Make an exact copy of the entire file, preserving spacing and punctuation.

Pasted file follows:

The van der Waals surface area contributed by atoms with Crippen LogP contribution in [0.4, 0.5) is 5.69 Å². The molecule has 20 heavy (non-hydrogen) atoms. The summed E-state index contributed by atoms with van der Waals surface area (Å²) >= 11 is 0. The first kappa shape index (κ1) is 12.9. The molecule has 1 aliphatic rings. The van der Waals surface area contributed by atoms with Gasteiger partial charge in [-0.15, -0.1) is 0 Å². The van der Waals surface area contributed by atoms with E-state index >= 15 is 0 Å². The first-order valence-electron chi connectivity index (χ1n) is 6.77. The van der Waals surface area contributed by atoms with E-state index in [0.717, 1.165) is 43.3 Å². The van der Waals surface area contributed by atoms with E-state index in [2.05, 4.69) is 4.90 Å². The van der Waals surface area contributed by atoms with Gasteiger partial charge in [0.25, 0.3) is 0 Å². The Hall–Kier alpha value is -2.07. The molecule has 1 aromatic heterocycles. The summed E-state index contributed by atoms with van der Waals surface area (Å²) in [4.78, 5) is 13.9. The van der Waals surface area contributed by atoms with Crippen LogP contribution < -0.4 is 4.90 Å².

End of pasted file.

The van der Waals surface area contributed by atoms with Crippen LogP contribution in [0.4, 0.5) is 5.69 Å². The molecule has 20 heavy (non-hydrogen) atoms. The summed E-state index contributed by atoms with van der Waals surface area (Å²) >= 11 is 0. The first kappa shape index (κ1) is 12.9. The molecule has 1 aliphatic rings. The van der Waals surface area contributed by atoms with Gasteiger partial charge in [-0.15, -0.1) is 0 Å². The van der Waals surface area contributed by atoms with E-state index >= 15 is 0 Å². The first-order valence-electron chi connectivity index (χ1n) is 6.77. The van der Waals surface area contributed by atoms with E-state index in [0.717, 1.165) is 43.3 Å². The van der Waals surface area contributed by atoms with E-state index in [2.05, 4.69) is 4.90 Å². The van der Waals surface area contributed by atoms with Gasteiger partial charge in [0.25, 0.3) is 0 Å². The Hall–Kier alpha value is -2.07. The molecule has 1 aromatic heterocycles. The summed E-state index contributed by atoms with van der Waals surface area (Å²) in [4.78, 5) is 13.9. The van der Waals surface area contributed by atoms with Crippen LogP contribution < -0.4 is 4.90 Å².